The press here in China has reported these new rules as focusing on Internet unfair competition. The headline from China Radio International hits this note directly: “China Drafts Rule Against Unfair Competition in Cyberspace,” while Shanghai Daily states that this is “a new draft to regulate the information service industry and ban unfair competition.” The actual name of the regs is not particularly helpful in determining legislative intent: Provisional Regulations for Maintaining the Social Order of the Online Information Services Market; on the other hand, the use of “social order” does suggest that the Tencent-Qihoo spat made a lot of people very uncomfortable.
The actual language of the rules is a strange amalgam of unfair competition, data privacy and defamation, and in this sense fails as a robust, standalone piece of legislation. It also is a strange hybrid of both general prohibitions that could apply to a large number of IT firms as well as very specific restrictions that seem to have been developed from the Tencent-Qihoo situation.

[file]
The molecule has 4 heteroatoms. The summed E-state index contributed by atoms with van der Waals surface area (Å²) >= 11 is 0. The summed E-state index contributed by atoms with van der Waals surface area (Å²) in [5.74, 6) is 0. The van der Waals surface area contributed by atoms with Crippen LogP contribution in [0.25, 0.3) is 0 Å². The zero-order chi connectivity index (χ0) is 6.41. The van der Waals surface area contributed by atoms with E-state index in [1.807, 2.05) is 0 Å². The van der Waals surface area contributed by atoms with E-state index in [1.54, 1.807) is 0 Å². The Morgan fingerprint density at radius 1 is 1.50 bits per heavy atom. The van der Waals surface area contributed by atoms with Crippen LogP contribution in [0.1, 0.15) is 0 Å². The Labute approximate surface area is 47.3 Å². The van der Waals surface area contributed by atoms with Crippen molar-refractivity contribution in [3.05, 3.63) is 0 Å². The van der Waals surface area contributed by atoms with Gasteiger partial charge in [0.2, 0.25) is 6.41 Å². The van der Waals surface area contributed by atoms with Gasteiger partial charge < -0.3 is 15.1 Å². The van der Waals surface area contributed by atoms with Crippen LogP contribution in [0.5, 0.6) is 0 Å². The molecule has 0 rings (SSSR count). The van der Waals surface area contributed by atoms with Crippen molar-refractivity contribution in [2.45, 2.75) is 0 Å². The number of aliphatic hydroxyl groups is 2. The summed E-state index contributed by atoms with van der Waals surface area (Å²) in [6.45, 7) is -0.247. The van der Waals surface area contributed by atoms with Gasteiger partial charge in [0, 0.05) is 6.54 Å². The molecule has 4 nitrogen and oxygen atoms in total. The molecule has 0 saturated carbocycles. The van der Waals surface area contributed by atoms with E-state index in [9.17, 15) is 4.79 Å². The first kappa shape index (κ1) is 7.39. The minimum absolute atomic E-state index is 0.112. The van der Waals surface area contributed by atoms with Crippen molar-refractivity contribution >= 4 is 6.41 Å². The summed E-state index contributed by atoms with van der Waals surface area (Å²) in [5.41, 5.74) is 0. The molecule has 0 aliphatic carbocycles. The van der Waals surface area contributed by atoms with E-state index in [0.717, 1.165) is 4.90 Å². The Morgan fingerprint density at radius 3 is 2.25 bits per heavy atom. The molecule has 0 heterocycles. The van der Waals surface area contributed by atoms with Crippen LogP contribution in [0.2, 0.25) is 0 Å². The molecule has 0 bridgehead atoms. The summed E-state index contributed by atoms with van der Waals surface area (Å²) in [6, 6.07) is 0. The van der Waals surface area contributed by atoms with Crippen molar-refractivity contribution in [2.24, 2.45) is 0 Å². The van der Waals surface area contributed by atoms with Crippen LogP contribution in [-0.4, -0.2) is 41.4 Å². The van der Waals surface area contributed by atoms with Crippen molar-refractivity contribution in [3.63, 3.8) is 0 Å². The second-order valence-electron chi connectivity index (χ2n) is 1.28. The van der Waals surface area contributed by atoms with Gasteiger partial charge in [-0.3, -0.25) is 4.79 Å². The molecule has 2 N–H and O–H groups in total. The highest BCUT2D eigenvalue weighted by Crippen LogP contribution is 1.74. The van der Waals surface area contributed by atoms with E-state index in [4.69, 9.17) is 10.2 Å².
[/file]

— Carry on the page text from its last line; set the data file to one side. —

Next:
Article 6 of the draft regulations reads a lot like the Unfair Competition Law and includes, among others, the following prohibitions:
1. Disseminating false information or malicious rumors about competitors’ legal products or services that damages the reputation of the competitor or its products;
2. Offering products that are incompatible with competitors’ products without reasonable grounds or authority;
These acts are obviously covered by existing laws. That first restriction on defamation is also covered to some extent by the Anti-unfair Competition Law, the Civil Law, and the new Tort Liability Law. The Consumer Law also would give rise to third-party claims for these acts. Suffice it to say that these new regulations tread on some very well-traveled legal ground.